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Professor Jonathan D. Katz.

Penn professor Jonathan D. Katz has launched the world’s first graduate queer art history fellowship.

The James D. McDonough Fellowship in Queer Art History was spearheaded by Katz, an associate professor of practice in the History of Art department. Prior to his work at Penn, Katz started queer art history programs at the City College of San Francisco, the State University of New York at Stony Brook, and Yale.

The McDonough fellowship has been projected to run for the next five years with funding from the Alphawood Foundation Chicago. It provides support for one additional master's and Ph.D. student to study Queer Studies at Penn, allowing them to add a concentration in queer art history, and covers full tuition and living expenses for five years — along with funding for a paid summer internship and costs of travel to conferences.

Penn’s Department of History of Art houses a variety of faculty members with expertise in South Asian Studies, Film Studies, and Archaeology, along with History of Art. The fellowship is important, Katz told Penn Today, because while graduate students interested in studying queer studies today are supported by a well-founded curriculum, they still face a lack of dedicated funding.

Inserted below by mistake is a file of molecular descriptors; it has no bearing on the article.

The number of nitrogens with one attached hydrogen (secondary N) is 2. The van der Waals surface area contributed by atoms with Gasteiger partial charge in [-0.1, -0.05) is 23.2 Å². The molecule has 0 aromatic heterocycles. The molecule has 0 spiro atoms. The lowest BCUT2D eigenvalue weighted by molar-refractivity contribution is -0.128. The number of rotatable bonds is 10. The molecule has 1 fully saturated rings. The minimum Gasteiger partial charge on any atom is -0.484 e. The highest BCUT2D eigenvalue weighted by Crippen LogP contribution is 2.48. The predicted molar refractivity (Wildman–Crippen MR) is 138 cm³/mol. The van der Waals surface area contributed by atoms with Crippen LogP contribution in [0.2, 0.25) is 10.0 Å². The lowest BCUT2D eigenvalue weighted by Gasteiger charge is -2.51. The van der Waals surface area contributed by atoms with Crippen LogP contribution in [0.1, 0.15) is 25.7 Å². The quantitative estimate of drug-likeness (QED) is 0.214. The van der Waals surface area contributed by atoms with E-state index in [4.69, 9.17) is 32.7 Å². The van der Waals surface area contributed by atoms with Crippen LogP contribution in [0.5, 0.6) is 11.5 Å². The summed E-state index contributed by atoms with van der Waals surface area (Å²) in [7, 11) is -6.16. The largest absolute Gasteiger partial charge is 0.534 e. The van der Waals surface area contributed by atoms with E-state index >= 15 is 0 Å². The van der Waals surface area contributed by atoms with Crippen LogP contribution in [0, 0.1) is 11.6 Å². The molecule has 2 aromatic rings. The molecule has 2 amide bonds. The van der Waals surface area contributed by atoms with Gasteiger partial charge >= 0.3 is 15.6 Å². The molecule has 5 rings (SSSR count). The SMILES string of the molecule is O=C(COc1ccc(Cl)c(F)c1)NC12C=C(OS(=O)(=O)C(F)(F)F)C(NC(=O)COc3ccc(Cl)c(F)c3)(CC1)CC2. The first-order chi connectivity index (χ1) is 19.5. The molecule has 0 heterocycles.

According to Emma Jacobs, a Ph.D. candidate and fellow at Penn, Katz is a leader in the field who has begun to think about the legacy and future of the movement.

“He’s one of the leading scholars of queer art history in the world,” Jacobs told Penn Today, mentioning how Katz was a defining figure who initially drew her to the fellowship program. 

In addition to his academic work, Katz has served as a museum curator. His 2010 exhibition “Hide/Seek: Difference and Desire in American Portraiture,” at the National Portrait Gallery focused on the fluidity of sexuality and gender in modern American portraiture.

This year’s fellowship cohort is studying a wide range of topics related to queer art history, according to Penn Today. Jacobs is examining the intersection of feminism and queer theory with art history. Nina Hofkosh-Hulbert, an M.A. student, is studying art history during the medieval period, specifically thinking about how events from the past have been translated to advocate for different agendas today. 

Eduardo Carrera, also a Ph.D. candidate, is researching the intersections between queer art history and the Latinx experience, and the experiences of Latinx artists who have attempted to translate the word “queer.”

Katz’s hope is for Penn to become the “home of queer artist scholarship for a century or more … to become the epicenter for queer studies scholarship in art history.” Interim History of Art Graduate Chair David Young Kim echoed this sentiment to Penn Today, noting how Penn is already on its way to “pioneering a path forward in this field.”